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24 Apr 2012

For years Glasgow's Sikh community has called a converted Salvation Army hall home. Now in a bid to cement their faith in bricks and mortar and immerse a new generation in traditional customs, a series of Gurdwaras are now planned across the UK. Seeing it seems is believing.<br/>

For years Glasgow's Sikh community has called a converted Salvation Army hall home. Now in a bid to cement their faith in bricks and mortar and immerse a new generation in traditional customs, a series of Gurdwaras are now planned across the UK. Seeing it seems is believing.

We have seen with Kericho Cathedral (pg 64) that organised religion is thriving in Africa. In Britain however it is a different story with government projections indicating that the country could be majority atheist within 20 years. Nevertheless these headline figures bely an increasingly diverse picture with some minorities on the increase, notably Sikh’s whose numbers now top 10,000 in Scotland - the majority of whom reside in Glasgow.

It means that whilst new build churches may be as rare as hen’s teeth faith based architecture is far from dead, as a duo of new Sikh temples, (or Gurdwara’s), attest. Lending a touch of far eastern exoticism to the dreich west of Scotland these outlandish temples are intended to act as a cultural anchor for the descendants of Sikh immigrants.

One of these, situated opposite the Tramway Theatre in Glasgow’s south side, is currently being built by The Sangat (Congregation) of the Gurdwara Guru Granth Sahib Sikh Sahba. This group has been working for many years to create a new purpose built Gurdwara to serve residents in the south side of Glasgow and has appointed CRGP Architects to make this a reality.

Costed at £3.8m it will accommodate 1,000 worshippers and is intended to act as the heart of the south side Sikh community, as project architect Tom Crombie of CRGP, explained: “The Gurdwara is the most important building for Sikhs. It houses the Sikh scriptures and providing a central focus for the local and wider community.”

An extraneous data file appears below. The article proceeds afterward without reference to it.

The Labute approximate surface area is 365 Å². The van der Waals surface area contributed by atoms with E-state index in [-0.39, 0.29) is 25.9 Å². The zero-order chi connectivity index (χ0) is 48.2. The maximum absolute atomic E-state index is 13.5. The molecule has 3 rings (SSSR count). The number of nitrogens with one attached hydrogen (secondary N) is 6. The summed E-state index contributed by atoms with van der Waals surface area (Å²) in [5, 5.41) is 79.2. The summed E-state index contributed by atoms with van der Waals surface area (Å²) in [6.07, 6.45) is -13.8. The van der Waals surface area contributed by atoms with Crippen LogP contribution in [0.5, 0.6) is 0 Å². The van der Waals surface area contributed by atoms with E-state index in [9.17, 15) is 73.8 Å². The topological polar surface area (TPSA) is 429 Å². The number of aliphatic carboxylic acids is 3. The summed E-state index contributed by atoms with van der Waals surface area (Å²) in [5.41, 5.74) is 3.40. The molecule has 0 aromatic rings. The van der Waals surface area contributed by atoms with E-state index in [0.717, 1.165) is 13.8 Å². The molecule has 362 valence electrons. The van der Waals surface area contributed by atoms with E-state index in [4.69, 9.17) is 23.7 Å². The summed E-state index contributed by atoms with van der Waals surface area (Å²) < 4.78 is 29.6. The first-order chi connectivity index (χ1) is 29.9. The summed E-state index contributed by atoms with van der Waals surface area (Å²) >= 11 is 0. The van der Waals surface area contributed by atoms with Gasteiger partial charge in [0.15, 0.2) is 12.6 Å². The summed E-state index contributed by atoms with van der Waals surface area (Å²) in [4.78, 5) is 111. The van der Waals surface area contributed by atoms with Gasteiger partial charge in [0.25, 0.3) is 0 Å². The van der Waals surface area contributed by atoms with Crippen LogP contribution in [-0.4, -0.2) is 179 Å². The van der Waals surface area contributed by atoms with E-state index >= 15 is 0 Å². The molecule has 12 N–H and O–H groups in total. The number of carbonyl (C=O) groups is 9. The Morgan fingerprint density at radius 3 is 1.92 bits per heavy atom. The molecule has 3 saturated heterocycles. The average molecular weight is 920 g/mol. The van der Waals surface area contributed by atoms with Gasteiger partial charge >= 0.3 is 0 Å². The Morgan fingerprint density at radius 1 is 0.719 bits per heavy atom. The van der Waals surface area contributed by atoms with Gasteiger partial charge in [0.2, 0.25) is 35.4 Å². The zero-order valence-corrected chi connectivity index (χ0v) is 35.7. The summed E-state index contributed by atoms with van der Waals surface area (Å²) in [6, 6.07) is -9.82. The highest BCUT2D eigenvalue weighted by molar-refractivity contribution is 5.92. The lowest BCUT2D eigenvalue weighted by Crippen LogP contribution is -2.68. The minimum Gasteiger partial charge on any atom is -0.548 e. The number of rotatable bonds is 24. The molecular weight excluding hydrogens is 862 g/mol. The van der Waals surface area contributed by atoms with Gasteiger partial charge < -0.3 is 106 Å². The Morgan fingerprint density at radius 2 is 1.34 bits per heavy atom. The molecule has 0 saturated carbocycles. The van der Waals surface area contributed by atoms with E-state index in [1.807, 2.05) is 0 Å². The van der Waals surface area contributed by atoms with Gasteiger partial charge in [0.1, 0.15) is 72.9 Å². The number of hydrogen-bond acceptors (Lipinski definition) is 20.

Offering enhanced levels of accommodation for worship and religious and civil ceremonies the building will also serve as a community centre with ancillary teaching, general purpose and library facilities. A community kitchen is also provided to allow the Sangat to sit together and eat after worship.

Crombie notes: “The community centre aspect of the Gurdwara dictates that they should be sited in the centre of the communities that they serve. While the principal religious services take place on Fridays and over the weekend there are daily continuous religious services with visitors joining and leaving the service at any time during the course of the day.”

Despite not being a Sikh himself Crombie was quick to embrace the unique challenges of the brief after being appointed by the Sangat to prepare designs for the new temple. Crombie said: “The design process was initiated by CRGP following extensive research and dialogue with the Sikh community in respect of the religious architectural reference requirements.

“Joint building committee/CRGP visits were made to other Gurdwara in various parts of the UK to view and discuss with the local Sikh groups, and their design teams. This extensive exploration resulted in the development of a deep understanding of the religious and cultural aspects of Sikhism within the CRGP design team.”

The principal architectural features associated with Gurdwara are the domes, which have historically marked the importance of the Gurdwara buildings within the community, and the Nishan Sahib (a triangular flag made of cotton or silk cloth with a tassle at its end). The profile of Gurdwara domes are distinctive and differ from those found decorating buildings of other religions. Costs now indicate that, in the majority of cases, including Albert Drive, domes are formed in glass reinforced plastic - as are the traditional “battlement” features at parapet level.